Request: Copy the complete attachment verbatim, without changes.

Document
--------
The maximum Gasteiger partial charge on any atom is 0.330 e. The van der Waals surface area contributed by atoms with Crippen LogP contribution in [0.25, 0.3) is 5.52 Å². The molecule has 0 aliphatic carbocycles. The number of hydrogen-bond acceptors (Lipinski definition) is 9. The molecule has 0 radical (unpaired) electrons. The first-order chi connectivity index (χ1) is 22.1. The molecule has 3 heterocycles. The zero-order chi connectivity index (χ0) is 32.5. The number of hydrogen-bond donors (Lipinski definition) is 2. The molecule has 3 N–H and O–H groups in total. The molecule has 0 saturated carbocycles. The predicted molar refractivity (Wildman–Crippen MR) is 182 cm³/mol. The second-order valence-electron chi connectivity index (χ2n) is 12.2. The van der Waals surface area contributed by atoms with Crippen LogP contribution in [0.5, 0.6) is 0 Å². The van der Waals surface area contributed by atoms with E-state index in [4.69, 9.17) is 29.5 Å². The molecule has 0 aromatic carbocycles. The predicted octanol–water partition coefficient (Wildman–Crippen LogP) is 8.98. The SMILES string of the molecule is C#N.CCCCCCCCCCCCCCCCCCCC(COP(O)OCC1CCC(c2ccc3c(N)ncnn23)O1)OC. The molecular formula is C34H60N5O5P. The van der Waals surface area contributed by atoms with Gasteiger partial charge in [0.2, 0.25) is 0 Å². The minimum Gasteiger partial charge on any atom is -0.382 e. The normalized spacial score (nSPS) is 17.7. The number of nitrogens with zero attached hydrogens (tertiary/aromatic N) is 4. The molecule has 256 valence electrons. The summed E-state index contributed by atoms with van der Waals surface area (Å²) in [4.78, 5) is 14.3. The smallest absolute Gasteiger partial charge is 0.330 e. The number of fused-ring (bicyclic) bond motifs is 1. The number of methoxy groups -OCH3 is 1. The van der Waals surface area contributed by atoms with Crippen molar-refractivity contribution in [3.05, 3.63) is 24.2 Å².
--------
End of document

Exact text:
The maximum Gasteiger partial charge on any atom is 0.330 e. The van der Waals surface area contributed by atoms with Crippen LogP contribution in [0.25, 0.3) is 5.52 Å². The molecule has 0 aliphatic carbocycles. The number of hydrogen-bond acceptors (Lipinski definition) is 9. The molecule has 0 radical (unpaired) electrons. The first-order chi connectivity index (χ1) is 22.1. The molecule has 3 heterocycles. The zero-order chi connectivity index (χ0) is 32.5. The number of hydrogen-bond donors (Lipinski definition) is 2. The molecule has 3 N–H and O–H groups in total. The molecule has 0 saturated carbocycles. The predicted molar refractivity (Wildman–Crippen MR) is 182 cm³/mol. The second-order valence-electron chi connectivity index (χ2n) is 12.2. The van der Waals surface area contributed by atoms with Crippen LogP contribution in [0.5, 0.6) is 0 Å². The van der Waals surface area contributed by atoms with E-state index in [4.69, 9.17) is 29.5 Å². The molecule has 0 aromatic carbocycles. The predicted octanol–water partition coefficient (Wildman–Crippen LogP) is 8.98. The SMILES string of the molecule is C#N.CCCCCCCCCCCCCCCCCCCC(COP(O)OCC1CCC(c2ccc3c(N)ncnn23)O1)OC. The molecular formula is C34H60N5O5P. The van der Waals surface area contributed by atoms with Gasteiger partial charge in [0.2, 0.25) is 0 Å². The minimum Gasteiger partial charge on any atom is -0.382 e. The normalized spacial score (nSPS) is 17.7. The number of nitrogens with zero attached hydrogens (tertiary/aromatic N) is 4. The molecule has 256 valence electrons. The summed E-state index contributed by atoms with van der Waals surface area (Å²) in [4.78, 5) is 14.3. The smallest absolute Gasteiger partial charge is 0.330 e. The number of fused-ring (bicyclic) bond motifs is 1. The number of methoxy groups -OCH3 is 1. The van der Waals surface area contributed by atoms with Crippen molar-refractivity contribution in [3.05, 3.63) is 24.2 Å².